What a wonderful final day. Very emotional for me and I think for the course members. We started with the final teacher presentations and they all did very well. As I’ve said before to present in a language which isn’t your preferred one is astonishing to me. We followed up with some more TD work on the revoke, plus I sneaked in some Opening Leads out of turn to see who had learnt it. And of course they had. You set homework – they do it.
I was a bit surprised when I had to go back to the radio studio. Surely someone else could pick up the CD of yesterday’s interview. But, no, they wanted me to record some greetings which they will turn into radio jingles – the start of a promising new career perhaps:
“Hi, this is John Pain from the English Bridge Union in Aylesbury, England. You’re tuned to Chillieboy on Yarona FM. Live the music.”
I had to do three slightly different ones, so when you are next in Gaborone listen out for my radio jingle!
I got back in time for lunch and was shown the article in the local paper.
After lunch we played some more bridge and then we had the finale to the week. Each course member, well they are friends by now, stood up and said their piece. I can become quite emotional these days and they said such wonderful things, right from the heart that I had a bit of difficulty holding back the odd tear. I didn’t realise how much it meant to each and every one.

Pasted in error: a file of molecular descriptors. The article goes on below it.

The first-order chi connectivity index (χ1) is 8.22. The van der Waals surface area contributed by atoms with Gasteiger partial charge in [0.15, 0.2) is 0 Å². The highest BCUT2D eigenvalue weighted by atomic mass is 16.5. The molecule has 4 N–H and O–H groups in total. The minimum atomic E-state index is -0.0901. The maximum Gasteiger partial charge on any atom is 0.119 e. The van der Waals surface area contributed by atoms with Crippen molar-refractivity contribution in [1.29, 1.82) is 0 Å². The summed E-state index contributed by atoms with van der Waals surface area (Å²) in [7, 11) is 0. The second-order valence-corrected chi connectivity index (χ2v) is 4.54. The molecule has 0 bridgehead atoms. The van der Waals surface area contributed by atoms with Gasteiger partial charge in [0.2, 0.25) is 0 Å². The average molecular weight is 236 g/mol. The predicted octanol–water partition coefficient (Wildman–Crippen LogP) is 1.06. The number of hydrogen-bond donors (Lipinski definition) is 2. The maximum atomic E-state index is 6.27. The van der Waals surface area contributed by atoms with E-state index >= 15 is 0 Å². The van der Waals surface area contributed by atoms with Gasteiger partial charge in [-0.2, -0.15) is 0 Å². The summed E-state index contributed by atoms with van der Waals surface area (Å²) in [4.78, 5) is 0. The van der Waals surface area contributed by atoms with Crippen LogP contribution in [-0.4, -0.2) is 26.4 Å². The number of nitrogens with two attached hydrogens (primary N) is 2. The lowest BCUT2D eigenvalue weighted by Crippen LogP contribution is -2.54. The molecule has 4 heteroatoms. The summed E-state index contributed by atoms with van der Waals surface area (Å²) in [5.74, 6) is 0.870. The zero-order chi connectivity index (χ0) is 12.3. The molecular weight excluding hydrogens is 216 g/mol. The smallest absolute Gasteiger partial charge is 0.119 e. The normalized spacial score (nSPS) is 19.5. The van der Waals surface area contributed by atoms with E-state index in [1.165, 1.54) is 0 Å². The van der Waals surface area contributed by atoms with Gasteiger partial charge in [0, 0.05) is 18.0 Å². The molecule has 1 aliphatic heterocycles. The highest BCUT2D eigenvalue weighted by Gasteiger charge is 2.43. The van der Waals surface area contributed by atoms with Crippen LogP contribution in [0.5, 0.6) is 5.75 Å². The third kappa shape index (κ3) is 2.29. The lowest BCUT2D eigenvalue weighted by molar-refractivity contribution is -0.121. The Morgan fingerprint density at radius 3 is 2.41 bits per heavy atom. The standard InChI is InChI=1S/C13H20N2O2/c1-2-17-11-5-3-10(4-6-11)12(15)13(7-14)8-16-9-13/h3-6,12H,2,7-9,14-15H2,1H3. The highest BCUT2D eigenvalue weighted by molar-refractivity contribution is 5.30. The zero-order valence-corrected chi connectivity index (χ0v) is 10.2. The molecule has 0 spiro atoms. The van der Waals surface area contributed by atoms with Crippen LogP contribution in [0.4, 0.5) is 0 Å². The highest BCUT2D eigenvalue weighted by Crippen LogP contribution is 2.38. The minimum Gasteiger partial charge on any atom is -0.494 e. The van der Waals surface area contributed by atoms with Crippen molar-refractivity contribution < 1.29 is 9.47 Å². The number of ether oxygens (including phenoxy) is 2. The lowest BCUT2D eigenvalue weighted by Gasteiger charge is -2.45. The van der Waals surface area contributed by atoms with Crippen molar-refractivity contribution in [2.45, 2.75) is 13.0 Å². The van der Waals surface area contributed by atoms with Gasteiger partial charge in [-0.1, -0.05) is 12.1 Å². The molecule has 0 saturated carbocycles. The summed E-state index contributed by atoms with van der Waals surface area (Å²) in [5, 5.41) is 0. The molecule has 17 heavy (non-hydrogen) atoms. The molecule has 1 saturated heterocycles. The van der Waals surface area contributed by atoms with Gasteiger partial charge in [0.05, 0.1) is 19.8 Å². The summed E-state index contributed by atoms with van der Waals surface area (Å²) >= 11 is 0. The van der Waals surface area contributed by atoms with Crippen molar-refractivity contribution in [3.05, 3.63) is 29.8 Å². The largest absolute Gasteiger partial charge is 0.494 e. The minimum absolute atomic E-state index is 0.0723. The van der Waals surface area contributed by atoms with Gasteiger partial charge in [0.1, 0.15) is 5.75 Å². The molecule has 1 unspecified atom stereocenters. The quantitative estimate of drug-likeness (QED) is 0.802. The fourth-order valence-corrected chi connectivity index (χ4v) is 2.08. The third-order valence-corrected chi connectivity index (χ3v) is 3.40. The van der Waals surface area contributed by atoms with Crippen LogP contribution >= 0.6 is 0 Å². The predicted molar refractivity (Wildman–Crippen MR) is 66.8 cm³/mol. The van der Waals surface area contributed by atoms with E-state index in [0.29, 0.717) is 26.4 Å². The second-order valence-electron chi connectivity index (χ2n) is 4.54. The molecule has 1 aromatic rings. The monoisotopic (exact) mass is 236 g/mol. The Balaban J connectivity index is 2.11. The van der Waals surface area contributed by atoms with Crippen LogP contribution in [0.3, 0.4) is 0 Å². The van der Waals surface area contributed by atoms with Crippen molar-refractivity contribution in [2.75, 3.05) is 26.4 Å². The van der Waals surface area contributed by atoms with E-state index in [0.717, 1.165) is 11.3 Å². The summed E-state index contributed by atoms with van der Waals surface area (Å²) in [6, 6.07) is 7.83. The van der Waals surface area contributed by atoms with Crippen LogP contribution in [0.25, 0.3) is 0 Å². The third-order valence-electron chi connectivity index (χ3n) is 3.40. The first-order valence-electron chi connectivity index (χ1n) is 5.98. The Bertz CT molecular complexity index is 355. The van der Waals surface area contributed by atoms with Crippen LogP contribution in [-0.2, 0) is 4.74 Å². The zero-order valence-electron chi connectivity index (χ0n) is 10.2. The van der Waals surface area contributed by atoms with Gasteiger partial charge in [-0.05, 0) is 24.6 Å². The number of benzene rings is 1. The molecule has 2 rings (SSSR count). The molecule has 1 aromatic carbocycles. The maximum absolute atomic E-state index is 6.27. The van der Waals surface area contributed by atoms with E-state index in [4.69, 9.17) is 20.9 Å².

We take so much for granted at home but the material I brought has really meant so much. Finally we had the final speeches and presentation of the certificates by a very high ranking Botswana National Sports Council Committee Member. The friends were certainly in awe of her and having their photo taken with her seemed to be a great honour.
I was overwhelmed with gifts which I hope I can get home without damaging. After final photos and goodbyes I was whisked back to my digs with just enough to change before a wonderful evening meal at the best restaurant in town.
I’m being picked up at 7.20 for a short safari round the local Mokolodi game reserve, before going to the airport and home.
Had the tour of the game park – saw lots of different types of antelopes, giraffes, ostrich and their two tame cheetahs. After a late breakfast in the local Wimpy and a bit of shopping I was taken to the airport for the long journey home. I got back to Heathrow at 7am on Sunday to torrential rain, which didn’t stop until Tuesday just in time to go back to the office.
I discovered that their currency – the pula –literally means "rain" in Setswana, because rain is very scarce in Botswana - home to much of the Kalahari Desert - and therefore valuable.
I hope my visit will make a difference to these lovely people. I had a wonderful time.
I would like to thank those in Botswana who invited me – Kaeleboga Tangane who made that initial email request, to the Botswana National Sports Council who paid for most of it and also to Barry Capal and the Board at the EBU who had the foresight to say I could go.
Thanks for reading.
Further information on my travels can be found here.